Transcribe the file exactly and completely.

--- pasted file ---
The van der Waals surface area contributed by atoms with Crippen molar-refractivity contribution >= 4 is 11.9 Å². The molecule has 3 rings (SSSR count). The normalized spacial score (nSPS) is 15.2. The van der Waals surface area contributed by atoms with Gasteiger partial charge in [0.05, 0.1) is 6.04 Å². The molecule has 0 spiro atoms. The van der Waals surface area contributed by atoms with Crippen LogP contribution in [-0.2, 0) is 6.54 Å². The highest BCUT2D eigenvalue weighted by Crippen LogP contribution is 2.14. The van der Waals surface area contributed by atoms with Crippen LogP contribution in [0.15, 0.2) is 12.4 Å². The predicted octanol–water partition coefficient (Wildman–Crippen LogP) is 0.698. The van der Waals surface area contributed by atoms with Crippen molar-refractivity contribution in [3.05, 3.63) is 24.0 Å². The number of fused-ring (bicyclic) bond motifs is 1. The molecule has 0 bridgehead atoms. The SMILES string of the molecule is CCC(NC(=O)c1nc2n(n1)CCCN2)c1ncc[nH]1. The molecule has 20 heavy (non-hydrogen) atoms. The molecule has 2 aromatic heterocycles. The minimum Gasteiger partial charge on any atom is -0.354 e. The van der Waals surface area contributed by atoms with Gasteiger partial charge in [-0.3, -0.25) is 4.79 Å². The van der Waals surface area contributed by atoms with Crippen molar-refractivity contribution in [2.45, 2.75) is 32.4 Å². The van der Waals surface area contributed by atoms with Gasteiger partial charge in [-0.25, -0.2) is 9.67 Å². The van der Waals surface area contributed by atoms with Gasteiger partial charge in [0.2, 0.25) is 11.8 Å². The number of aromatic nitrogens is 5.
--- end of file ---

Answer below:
The van der Waals surface area contributed by atoms with Crippen molar-refractivity contribution >= 4 is 11.9 Å². The molecule has 3 rings (SSSR count). The normalized spacial score (nSPS) is 15.2. The van der Waals surface area contributed by atoms with Gasteiger partial charge in [0.05, 0.1) is 6.04 Å². The molecule has 0 spiro atoms. The van der Waals surface area contributed by atoms with Crippen LogP contribution in [-0.2, 0) is 6.54 Å². The highest BCUT2D eigenvalue weighted by Crippen LogP contribution is 2.14. The van der Waals surface area contributed by atoms with Crippen LogP contribution in [0.15, 0.2) is 12.4 Å². The predicted octanol–water partition coefficient (Wildman–Crippen LogP) is 0.698. The van der Waals surface area contributed by atoms with Crippen molar-refractivity contribution in [3.05, 3.63) is 24.0 Å². The number of fused-ring (bicyclic) bond motifs is 1. The molecule has 0 bridgehead atoms. The SMILES string of the molecule is CCC(NC(=O)c1nc2n(n1)CCCN2)c1ncc[nH]1. The molecule has 20 heavy (non-hydrogen) atoms. The molecule has 2 aromatic heterocycles. The minimum Gasteiger partial charge on any atom is -0.354 e. The van der Waals surface area contributed by atoms with Gasteiger partial charge in [-0.3, -0.25) is 4.79 Å². The van der Waals surface area contributed by atoms with Crippen molar-refractivity contribution in [2.45, 2.75) is 32.4 Å². The van der Waals surface area contributed by atoms with Gasteiger partial charge in [-0.25, -0.2) is 9.67 Å². The van der Waals surface area contributed by atoms with Gasteiger partial charge in [0.2, 0.25) is 11.8 Å². The number of aromatic nitrogens is 5.